Biden unveils new spending plan, some Dems push back

"Today, I’m pleased to announce after months of tough and thoughtful negotiations, I think we have, I know we have a historic economic framework. It’s a framework that will create millions of jobs, grow the economy, invest in our nation…”

U.S. President Joe Biden on Thursday unveiled a $1.75 trillion economic and climate change plan that he said unified Democrats, but it was immediately rebuffed by members of his own party.

The plan includes $555 billion in spending for climate initiatives:

“…and enough to position us for a 50-52% emission reduction by the year 2030…”

The plan also includes six years of preschool funding and a minimum tax on companies with over $1 billion in profits.

“A minimum tax of 15%”

But the framework does not include a tax on billionaires or paid family leave, which Democrats had struggled to keep in.

According to a source, Biden on Thursday pleaded with House Democrats for their support, telling reporters on Capitol Hill:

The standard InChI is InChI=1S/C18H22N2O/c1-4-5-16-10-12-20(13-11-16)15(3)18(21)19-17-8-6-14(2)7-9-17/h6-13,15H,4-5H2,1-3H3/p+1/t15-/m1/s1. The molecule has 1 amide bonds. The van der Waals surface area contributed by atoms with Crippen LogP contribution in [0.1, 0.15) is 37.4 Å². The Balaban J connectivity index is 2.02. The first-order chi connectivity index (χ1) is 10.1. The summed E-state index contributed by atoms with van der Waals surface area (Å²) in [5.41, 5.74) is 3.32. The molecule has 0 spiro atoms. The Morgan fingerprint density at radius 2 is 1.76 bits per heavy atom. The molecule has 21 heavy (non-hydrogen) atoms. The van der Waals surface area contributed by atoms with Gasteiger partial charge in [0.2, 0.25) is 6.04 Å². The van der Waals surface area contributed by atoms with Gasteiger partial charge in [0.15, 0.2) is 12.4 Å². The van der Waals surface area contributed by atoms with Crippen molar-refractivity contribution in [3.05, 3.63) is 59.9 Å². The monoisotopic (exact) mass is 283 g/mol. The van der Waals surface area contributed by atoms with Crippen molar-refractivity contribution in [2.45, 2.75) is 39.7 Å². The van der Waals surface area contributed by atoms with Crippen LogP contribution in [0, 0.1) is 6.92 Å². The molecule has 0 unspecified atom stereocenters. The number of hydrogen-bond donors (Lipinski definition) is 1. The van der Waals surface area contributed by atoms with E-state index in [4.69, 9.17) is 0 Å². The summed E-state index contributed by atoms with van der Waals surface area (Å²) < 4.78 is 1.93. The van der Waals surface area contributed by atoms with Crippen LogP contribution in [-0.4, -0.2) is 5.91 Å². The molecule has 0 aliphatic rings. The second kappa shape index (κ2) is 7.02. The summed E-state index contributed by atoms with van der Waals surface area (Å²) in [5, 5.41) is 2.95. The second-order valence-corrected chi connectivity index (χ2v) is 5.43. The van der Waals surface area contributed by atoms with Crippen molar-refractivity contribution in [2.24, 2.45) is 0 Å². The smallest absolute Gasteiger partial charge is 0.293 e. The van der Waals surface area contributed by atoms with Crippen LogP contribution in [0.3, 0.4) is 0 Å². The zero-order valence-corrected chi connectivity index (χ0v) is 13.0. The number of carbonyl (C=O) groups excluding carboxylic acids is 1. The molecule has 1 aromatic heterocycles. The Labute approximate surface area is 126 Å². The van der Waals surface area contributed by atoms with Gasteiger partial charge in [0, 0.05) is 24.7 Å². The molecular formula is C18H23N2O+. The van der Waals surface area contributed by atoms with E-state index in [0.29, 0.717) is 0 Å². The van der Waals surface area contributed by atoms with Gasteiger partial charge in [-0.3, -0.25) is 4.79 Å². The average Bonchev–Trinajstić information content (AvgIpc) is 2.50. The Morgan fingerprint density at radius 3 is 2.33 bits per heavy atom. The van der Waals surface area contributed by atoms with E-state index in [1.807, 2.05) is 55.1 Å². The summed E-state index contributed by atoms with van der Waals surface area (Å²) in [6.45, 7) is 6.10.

“I think we’re going to be in good shape.”

A rift between progressive and moderate Democrats has threatened progress on Biden's agenda, including a $1 trillion infrastructure bill.

Progressives have said they wouldn't vote for the infrastructure bill - despite a push from House Speaker Nancy Pelosi to do so on Thursday - without a deal on the social spending bill, once targeted at $3.5 trillion.

Key progressive Democrats poured cold water on the idea.

Senator Bernie Sanders said: "The House should not be voting for an infrastructure bill unless they see very clear language and know that there are 50 senators on board.”

Leader of the Congressional Progressive Caucus, Pramila Jayapal also said she wants to see more:

“My understanding is the framework is very general so let’s turn it into legislative text.”

Biden had hoped to reach an agreement before attending a G20 meeting in Rome.

Still, the White House has signaled optimism, saying the spending plan does have the support of all 50 Democrats in the evenly-divided Senate and it is confident the bill can also pass the House.

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